Yotsume Gaki 四つ目垣 

Four eyed/Square division fence

With charred support poles as options to reinforce the ends and midpoints for longer fences, these squared division bamboo fences use relatively few bamboo poles and don't take that much labor to assemble. This makes them one the least expensive option for sculpting your landscape and discouraging animals that are larger than the openings.

Kinkakuji Gaki 金閣寺垣 

Fence style popularized by the Kinkaku (gold support) temple

Similar to the Yotsu-me fence in it's straight and open look, the Kinkaku-ji fence has splits from thicker bamboo poles mounted to the charred support post as horizontal covers to protect the vertical bamboo poles and give it a more refined look.

Yarai Gaki 遣らい垣/矢来垣 

Stockade Fence

The stockade fence has diagonal poles or splits mounted on horizontal supports anchored on vertical posts which traditionally are wood that has been charred to preserve them.

Ryou An Ji Gaki 龍安寺垣 

Fence style popularized by the Ryou An (dragon relaxed) temple

Basically a stockade fence made from thin bamboo splits, planed on the back and sides, and paired back to back. Thick curved splits are mounted on charred wood posts as cover pieces for a more welcoming look.

Teppo Gaki 鉄砲垣 Rifle Barrel Fence

A security fence that allows you to observe people approaching or leaving.

Horizontal stringers with vertical sections attached to alternating sides with table lashing. Switching sides leaves gaps where you can observe and aim at intruders, but blocks the view of someone immediately opposite the viewer. Since this is done through table lashing, these are $65/ft for up to three horizontal supports and $35/ft for each additional horizontal support. Posts and anchoring are extra.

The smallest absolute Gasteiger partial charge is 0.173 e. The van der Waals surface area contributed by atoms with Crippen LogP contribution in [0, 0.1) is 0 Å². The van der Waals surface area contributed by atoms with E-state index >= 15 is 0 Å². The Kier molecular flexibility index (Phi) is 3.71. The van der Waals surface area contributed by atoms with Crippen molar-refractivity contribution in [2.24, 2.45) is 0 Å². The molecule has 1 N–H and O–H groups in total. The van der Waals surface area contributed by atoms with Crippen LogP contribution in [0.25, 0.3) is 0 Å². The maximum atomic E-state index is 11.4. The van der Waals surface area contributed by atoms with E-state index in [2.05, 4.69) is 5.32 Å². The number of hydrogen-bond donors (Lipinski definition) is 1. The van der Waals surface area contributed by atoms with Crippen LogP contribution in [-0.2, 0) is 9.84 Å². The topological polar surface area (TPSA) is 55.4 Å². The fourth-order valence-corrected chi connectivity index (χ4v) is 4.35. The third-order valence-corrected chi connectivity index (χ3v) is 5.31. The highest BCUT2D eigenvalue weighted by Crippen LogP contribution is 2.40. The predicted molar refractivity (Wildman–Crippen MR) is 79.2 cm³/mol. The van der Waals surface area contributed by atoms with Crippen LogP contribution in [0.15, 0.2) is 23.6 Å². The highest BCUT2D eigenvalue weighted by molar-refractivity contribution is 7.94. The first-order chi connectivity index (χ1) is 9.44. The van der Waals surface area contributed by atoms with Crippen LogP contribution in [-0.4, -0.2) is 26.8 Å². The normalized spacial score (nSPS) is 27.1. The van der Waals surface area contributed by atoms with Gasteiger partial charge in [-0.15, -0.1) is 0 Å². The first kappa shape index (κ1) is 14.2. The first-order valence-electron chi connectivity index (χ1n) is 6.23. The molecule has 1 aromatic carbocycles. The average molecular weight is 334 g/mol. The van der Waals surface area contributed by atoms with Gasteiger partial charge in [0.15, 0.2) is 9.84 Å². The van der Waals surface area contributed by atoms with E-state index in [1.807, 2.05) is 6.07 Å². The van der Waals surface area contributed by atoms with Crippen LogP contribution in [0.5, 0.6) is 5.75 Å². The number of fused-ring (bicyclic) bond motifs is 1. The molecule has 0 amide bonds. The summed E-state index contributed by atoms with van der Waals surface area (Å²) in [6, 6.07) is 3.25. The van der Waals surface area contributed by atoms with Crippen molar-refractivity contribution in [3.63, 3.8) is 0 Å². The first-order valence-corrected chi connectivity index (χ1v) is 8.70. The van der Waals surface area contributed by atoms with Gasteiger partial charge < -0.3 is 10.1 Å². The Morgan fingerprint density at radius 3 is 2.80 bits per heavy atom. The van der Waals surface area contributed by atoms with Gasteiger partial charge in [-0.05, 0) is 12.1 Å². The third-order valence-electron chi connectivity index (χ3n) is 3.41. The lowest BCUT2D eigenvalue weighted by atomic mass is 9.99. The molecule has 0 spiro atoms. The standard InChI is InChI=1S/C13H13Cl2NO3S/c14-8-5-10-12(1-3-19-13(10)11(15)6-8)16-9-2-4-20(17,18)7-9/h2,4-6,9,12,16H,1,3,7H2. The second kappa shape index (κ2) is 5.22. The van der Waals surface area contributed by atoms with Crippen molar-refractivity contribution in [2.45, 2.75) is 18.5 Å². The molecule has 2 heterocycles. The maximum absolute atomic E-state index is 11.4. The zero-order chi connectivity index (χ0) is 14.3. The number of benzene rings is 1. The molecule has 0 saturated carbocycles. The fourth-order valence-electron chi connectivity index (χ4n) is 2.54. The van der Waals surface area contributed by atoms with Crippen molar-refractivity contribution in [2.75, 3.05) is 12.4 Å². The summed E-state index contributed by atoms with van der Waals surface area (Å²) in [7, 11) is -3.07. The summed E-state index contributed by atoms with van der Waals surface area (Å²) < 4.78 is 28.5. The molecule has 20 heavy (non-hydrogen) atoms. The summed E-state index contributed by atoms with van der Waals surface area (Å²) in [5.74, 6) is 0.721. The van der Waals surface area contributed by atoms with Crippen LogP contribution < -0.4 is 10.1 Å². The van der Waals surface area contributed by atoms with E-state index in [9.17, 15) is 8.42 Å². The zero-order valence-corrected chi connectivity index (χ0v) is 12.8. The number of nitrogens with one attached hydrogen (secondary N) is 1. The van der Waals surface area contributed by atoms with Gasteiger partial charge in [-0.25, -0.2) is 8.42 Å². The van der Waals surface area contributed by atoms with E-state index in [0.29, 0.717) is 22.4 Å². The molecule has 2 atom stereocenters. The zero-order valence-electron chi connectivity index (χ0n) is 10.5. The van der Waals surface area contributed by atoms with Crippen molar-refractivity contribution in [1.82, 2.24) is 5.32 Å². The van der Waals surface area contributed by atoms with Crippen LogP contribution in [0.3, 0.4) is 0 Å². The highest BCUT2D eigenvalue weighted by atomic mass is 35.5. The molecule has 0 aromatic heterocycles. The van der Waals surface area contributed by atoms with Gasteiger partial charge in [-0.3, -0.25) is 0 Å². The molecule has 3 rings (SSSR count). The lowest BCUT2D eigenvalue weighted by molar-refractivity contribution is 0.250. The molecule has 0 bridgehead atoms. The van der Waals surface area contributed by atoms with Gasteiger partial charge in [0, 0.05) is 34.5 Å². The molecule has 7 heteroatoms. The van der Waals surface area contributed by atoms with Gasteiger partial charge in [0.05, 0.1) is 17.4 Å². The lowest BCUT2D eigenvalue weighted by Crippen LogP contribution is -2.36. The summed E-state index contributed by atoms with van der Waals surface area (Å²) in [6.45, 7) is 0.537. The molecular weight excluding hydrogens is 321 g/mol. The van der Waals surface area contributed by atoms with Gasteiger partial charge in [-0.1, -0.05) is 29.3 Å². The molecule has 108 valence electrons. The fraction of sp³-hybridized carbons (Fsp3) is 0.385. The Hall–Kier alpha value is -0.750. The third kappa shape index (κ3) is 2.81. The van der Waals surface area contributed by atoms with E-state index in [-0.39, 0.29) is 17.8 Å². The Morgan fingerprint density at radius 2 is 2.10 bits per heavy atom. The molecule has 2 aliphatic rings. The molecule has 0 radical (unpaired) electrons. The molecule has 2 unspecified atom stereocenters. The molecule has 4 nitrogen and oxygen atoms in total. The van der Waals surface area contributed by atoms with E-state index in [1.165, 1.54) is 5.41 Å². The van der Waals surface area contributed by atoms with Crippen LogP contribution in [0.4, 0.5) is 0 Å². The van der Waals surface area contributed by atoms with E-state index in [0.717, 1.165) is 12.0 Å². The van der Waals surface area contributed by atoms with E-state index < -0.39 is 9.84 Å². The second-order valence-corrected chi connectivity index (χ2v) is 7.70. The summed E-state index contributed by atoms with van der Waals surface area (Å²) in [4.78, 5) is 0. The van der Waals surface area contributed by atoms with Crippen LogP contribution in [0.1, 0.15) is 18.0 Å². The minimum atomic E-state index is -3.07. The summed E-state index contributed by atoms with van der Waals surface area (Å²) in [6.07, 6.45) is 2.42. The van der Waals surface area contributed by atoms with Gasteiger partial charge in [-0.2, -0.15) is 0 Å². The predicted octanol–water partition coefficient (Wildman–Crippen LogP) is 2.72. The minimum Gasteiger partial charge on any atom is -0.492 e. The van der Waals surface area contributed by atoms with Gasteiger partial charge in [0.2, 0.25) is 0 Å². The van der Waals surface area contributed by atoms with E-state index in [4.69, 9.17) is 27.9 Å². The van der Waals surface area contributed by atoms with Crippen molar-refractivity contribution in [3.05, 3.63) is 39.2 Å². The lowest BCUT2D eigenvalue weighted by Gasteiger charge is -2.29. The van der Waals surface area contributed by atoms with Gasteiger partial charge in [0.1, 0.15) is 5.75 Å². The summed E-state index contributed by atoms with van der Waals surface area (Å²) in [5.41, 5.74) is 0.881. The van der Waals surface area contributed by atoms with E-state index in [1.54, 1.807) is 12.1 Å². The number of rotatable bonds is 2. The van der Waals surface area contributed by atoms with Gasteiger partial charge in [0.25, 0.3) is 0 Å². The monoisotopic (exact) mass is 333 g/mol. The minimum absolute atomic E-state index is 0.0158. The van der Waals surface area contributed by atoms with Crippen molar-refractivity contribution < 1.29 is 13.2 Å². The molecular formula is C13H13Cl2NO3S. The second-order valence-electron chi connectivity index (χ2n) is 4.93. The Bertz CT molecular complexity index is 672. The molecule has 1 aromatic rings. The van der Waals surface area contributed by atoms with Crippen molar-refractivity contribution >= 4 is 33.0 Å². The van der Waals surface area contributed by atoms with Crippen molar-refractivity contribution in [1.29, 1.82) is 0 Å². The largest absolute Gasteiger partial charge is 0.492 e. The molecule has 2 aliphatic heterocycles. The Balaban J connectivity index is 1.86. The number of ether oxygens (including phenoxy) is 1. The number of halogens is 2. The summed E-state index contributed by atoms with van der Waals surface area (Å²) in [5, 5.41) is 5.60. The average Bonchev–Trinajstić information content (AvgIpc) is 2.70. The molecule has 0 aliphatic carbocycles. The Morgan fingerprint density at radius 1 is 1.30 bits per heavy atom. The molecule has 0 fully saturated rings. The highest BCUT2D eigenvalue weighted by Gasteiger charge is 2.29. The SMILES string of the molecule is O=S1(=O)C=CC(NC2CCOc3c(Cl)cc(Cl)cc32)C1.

Take Ho Gaki 竹穂垣 

Bamboo Branch Fence

Mounted on charred posts with a charred plank connecting across the bottom to minimize ground contact, and bamboo branches sandwiched by splits, the bamboo branch fence is rather labor intensive, but it does an excellent job of blocking the view and absorbing sound. The normal variety, with 6' branches in the back and 1.5' and 3' branches filling the front, is about $46.99/linear foot for a 6 foot tall fence, plus the costs of posts and concrete and $8/ft for up to 6 rows + top stained cover plates to keep rain out. The simplified version, with 6' branches filling the front and back, tends to be more open towards the top and bottom, but at $29.10 / linear foot, it's a bit cheaper.

Shimizu Gaki 清水垣 

Clear Water Fence

The Shimizu 清水 (clear water) fence is named after the region of Japan in which it developed. Horizontal support poles are traditionally supported on the sides and back by charred posts. Vertical poles are lashed to those and the lashings are covered with splits at least on the front with an umbrella piece at the top to keep rain out.

For the simplified version, vertical poles are sandwiched between front and back horizontal poles which are mounted to charred or stained wooden posts, or an existing fence/post structure. Posts and anchoring are extra. The pricing for up to three horizontals is $1.08/Ft2 for untreated bamboo, $2.16/Ft2 for lightly heat treated bamboo, and $3.88/Ft2 for stained bamboo. Additional horizontals can be added for $1.08/linear foot

For the secured version, the vertical poles are lashed to horizontal poles, to prevent slipping/moving. This adds $65/linear foot for up to 3 horizontals, and $35/foot for each additional horizontal.

Stained or unstained cover-plates can be added to protect the tied connections and keep rain out for $1.50 or $0.50 per foot per cover-plate.

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